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A note from Jim:
Steven Longoria is writing today’s Daily Article. Steven is an aspiring teacher and writer with a degree in Computer Science from Stanford University. He has worked for three years with Denison Forum, serving as our Technology Manager.
He is halfway toward completing his Masters in Theology at Dallas Theological Seminary, then plans to pursue a PhD and continue following God’s ministry call for himself and his wife, Alex. I am grateful for his gifts and know you will benefit from his article today.
Torrential rainfall may have led to a freak accident on Tuesday. An overpass collapsed in Genoa, Italy, leaving at least thirty-eight people dead and fifteen injured. Dozens of vehicles were cast toward the ground as part of the accident, and hundreds of emergency workers and firefighters are still searching for survivors within the rubble.
In the midst of such unpredictable tragedy, we turn to stories like that of Gianluca Ardini, who claims a miraculous escape from the accident after a blast of air threw him out from under the falling wreckage. Rescuers were able to bring him down from the bridge via ropes. His companion, tragically, had already fallen to his death.
The world’s response to tragedy
It is this one-in-forty survival story that allows emergency responders to still “speak of not giving up hope, although they accept there is very little chance anyone will now be found alive.” It is this attitude of hopefulness that we must strive to maintain as believers who live in a fallen world.
Just this week, forty-eight were killed in the suicide bombing of an education center in Kabul, Afghanistan. Many were teenagers preparing for another semester of university. At the same time, at least seventy-three were killed by heavy monsoon rains in the Indian state of Kerala.
How is it that God calls us to live amid such tragedy?
The world’s response to tragedy is hopelessness. Over seventy people were arrested on Tuesday night next to Yale University’s campus after overdosing on a new strain of marijuana laced with fentanyl, a lethal painkiller in even the smallest doses. People know the world is not as it should be, but escapism is only a temporary cure-all.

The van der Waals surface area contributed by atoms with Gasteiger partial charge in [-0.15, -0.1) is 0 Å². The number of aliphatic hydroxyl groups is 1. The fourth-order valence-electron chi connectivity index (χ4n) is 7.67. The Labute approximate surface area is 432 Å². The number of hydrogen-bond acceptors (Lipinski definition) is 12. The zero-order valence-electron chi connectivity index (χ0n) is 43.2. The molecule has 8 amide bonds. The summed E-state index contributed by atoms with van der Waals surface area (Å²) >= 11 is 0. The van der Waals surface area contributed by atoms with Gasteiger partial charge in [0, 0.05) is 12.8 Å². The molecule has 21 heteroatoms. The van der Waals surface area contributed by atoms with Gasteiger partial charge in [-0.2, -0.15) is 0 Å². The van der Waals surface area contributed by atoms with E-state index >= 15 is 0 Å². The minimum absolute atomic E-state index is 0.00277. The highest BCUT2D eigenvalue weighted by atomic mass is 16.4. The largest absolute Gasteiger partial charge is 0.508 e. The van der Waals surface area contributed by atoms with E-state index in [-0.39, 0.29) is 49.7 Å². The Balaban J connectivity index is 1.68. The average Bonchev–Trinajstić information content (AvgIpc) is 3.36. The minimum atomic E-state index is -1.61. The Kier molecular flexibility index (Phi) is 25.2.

Our hope is in eternity.
The world we live in would tell us that hope is closely tied to doubt. To say “I hope it doesn’t rain tomorrow” carries with it a fear that it will likely rain. For the firefighters in Italy, to say they hope they find more survivors shows their doubt that any remain.
Biblical hope is something entirely different.
It conveys a state of confidence, security, and lack of worry. Doubt has nothing to do with it! Hebrews 11:1 tells us “now faith is the assurance of things hoped for, the conviction of things not seen.” Faith then, the foundation upon which we build our entire relationship with Christ, is realized in a lasting hope, a deep knowledge of our position as beloved children of God the Father.
Biblical hope, then, is a reality in which we constantly live, a knowledge of what we know will come to pass. Our response to tragedy as believers is not to bank on God making things better now but to look forward to what we know he has promised.
The believer’s response to tragedy
I am praying alongside all of you, “hoping” more survivors are drawn forth from that rubble. I am praying for those who lost everything in that monsoon, for the families of those who were killed in that bombing, and for the salvation of those who have turned to marijuana as a means of self-medicating.
Ultimately, though, I am hoping for the day that I know is coming. The day when, as Hebrews 9:28 says, “Christ, having been offered once to bear the sins of many, will appear a second time, not to deal with sin but to save those who are eagerly waiting for him.”
Join me in making this hope our ultimate hope.
Let us live not in fear of what tomorrow may bring or in despair at the tragedy surrounding us, but confident in God and his overwhelming love for his people. Let the knowledge of what he has already accomplished on the cross drive the way we interact with those around us, especially toward those who are in desperate need of a hope we know is coming.